But a return becomes obligatory in certain circumstances however low your earnings:

- if you have a claim for double taxation

- if you are due a refund

- if you have made pension contributions

- if you are claiming deductions for cost of buying your main residence

- if you have capital gains or income above certain limits (see below)

Remember that it may be in your interest to make a tax return when your earnings are low, for example if you have worked for only part of the year and may therefore be due a rebate because your personal allowances exceed your income from the months you worked.

Note that you will always be required to submit a tax return in your first year of tax residency, however low your income.

Situation 5: I live in Spain but earn my living abroad

If you are Spanish tax resident you are obliged to declare your worldwide earnings for tax.  So even if you generate no income in Spain you will normally still have to submit a Spanish tax return to declare your foreign income. There is a €60,100 tax exemption on foreign employment earnings which you may be able to use but only if you have paid tax on these earnings already. (This exemption applies to income earned for work carried out physically in the other country.) Adopting the “out of sight, out of mind” approach on the basis that the Spanish tax office will not learn of your overseas earnings is risky. If you are regularly bringing the earnings into Spain to spend then this may trigger an investigation, or if you accumulate cash abroad this may be picked up by the increasingly sophisticated information sharing arrangements between tax authorities.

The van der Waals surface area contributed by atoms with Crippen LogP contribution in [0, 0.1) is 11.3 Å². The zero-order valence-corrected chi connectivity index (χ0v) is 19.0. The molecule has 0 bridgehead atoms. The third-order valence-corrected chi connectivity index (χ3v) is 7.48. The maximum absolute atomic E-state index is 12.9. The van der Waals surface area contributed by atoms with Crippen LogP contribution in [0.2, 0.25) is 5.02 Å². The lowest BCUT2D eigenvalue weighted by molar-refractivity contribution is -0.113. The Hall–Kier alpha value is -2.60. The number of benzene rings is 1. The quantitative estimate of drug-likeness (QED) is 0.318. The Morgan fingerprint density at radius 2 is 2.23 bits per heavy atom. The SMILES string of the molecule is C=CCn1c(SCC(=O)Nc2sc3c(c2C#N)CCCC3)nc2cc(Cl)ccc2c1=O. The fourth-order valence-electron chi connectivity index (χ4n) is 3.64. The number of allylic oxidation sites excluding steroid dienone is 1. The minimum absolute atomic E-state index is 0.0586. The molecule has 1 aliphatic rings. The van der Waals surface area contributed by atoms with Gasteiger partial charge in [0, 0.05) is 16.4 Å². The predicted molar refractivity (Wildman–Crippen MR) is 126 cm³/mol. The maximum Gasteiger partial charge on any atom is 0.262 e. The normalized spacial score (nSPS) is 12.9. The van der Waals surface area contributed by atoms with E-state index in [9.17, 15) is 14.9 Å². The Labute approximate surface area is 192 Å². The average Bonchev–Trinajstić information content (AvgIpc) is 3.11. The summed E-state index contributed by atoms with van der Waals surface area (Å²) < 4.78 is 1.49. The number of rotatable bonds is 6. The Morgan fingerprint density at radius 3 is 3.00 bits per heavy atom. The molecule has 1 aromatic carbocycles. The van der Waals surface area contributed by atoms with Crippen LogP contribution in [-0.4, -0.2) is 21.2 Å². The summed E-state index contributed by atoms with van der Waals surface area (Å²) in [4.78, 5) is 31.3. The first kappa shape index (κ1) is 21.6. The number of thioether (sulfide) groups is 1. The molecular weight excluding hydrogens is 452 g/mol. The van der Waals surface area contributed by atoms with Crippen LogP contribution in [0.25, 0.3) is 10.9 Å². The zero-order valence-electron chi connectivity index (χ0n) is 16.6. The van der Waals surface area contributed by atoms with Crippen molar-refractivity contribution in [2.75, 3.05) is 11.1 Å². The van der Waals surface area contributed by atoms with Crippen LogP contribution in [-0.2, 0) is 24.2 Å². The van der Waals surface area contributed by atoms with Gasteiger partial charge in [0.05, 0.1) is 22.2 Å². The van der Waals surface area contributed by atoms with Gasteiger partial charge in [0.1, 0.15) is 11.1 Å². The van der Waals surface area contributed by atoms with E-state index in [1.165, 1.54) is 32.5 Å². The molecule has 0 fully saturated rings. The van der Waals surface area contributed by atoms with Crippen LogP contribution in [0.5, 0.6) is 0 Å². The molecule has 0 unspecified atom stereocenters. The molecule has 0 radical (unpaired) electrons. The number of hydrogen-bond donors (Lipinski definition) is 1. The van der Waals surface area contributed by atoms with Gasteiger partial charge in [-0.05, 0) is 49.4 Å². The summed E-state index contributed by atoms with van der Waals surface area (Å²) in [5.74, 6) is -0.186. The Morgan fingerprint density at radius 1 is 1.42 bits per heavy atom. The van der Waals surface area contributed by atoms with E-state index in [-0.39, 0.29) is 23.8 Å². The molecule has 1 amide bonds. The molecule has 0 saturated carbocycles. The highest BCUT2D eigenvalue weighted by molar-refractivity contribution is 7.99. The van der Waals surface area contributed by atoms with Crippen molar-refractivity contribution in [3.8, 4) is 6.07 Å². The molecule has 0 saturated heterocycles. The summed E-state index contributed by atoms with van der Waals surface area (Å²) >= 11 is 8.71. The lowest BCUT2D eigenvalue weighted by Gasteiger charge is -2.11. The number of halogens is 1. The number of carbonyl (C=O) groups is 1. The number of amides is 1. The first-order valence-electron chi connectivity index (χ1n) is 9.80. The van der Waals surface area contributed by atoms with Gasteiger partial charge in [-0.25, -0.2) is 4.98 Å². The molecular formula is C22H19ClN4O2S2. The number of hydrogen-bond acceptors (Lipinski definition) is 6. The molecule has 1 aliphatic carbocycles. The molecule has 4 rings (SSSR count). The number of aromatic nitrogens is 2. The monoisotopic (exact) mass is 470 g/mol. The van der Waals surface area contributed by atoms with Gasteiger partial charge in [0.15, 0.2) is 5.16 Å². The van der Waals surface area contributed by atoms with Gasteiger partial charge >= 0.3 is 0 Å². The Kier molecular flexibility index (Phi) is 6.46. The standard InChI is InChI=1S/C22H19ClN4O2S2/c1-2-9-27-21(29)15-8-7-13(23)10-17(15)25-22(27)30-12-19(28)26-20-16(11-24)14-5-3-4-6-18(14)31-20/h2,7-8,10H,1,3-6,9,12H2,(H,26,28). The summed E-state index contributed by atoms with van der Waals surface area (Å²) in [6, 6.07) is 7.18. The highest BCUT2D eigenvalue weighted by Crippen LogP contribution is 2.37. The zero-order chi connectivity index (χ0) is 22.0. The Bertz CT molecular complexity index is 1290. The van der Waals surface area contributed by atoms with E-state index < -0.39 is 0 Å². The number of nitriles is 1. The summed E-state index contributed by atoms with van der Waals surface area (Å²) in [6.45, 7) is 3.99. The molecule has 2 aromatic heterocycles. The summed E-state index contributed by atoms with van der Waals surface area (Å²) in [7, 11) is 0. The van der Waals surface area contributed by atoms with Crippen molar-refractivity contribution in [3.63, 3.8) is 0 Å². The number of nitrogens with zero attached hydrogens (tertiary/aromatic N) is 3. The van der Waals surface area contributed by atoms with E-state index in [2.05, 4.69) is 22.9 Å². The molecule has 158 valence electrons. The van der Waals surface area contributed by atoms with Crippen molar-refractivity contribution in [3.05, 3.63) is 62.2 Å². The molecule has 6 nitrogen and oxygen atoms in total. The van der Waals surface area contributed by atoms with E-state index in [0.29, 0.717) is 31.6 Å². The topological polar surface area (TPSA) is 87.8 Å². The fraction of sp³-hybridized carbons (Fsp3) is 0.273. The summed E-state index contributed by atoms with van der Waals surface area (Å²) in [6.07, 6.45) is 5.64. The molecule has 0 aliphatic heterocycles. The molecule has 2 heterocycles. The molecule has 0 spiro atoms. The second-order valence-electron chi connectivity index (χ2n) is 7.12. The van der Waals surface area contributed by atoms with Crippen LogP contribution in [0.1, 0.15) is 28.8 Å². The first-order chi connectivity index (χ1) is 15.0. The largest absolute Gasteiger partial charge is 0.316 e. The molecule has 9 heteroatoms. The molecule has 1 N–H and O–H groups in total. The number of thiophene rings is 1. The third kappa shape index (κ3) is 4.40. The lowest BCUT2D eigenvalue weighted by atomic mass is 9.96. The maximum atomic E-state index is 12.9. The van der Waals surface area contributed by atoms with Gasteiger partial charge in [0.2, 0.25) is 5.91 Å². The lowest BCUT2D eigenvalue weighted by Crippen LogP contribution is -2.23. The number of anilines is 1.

Anyone operating an internet business physically located in Spain but with overseas sales and customers would be expected to submit a tax return and declare the proceeds. Additionally, they should register the business activity as as autonomo or company and should account for IVA (VAT).

Situation 6: I live in Spain but work in Gibraltar

A lot of Gibraltar workers live in Spain. They should complete a Spanish tax declaration just like any other Spanish residents who work abroad. They will be able to deduct from their Spanish tax liability any tax paid in Gibraltar.

Situation 7: My only income is some interest on a bank account

If you are living off savings prior to your retirement and have no other source of income, then the interest on the savings is taxable and thus you might have to do a tax return. If the interest amounts to less than €1,600 then you do not have to declare it, if it is your only income. If you have two or more sources of income you have to do a Spanish tax return whatever the amounts involved. If you have earned interest on a Spanish bank deposit this will have been subject to tax at source (retencion) so you will get credit for this and may be able to claim some of it back. Note that you will always be required to submit a tax return in your first year of tax residency, however low your income.

If your savings are abroad, perhaps in an offshore account, and you fail to declare the interest you may be exposed to fines and penalties at a later date. The Spanish authorities are quite sensitive about “Paraisos Fiscales” (tax havens) and will presumably be taking advantage of the various information sharing agreements that have come in place recently between tax authorities. That said, you may legitimately be able to avoid paying tax on some of the income on some savings products which are structured to legally minimise tax; check with the investment provider.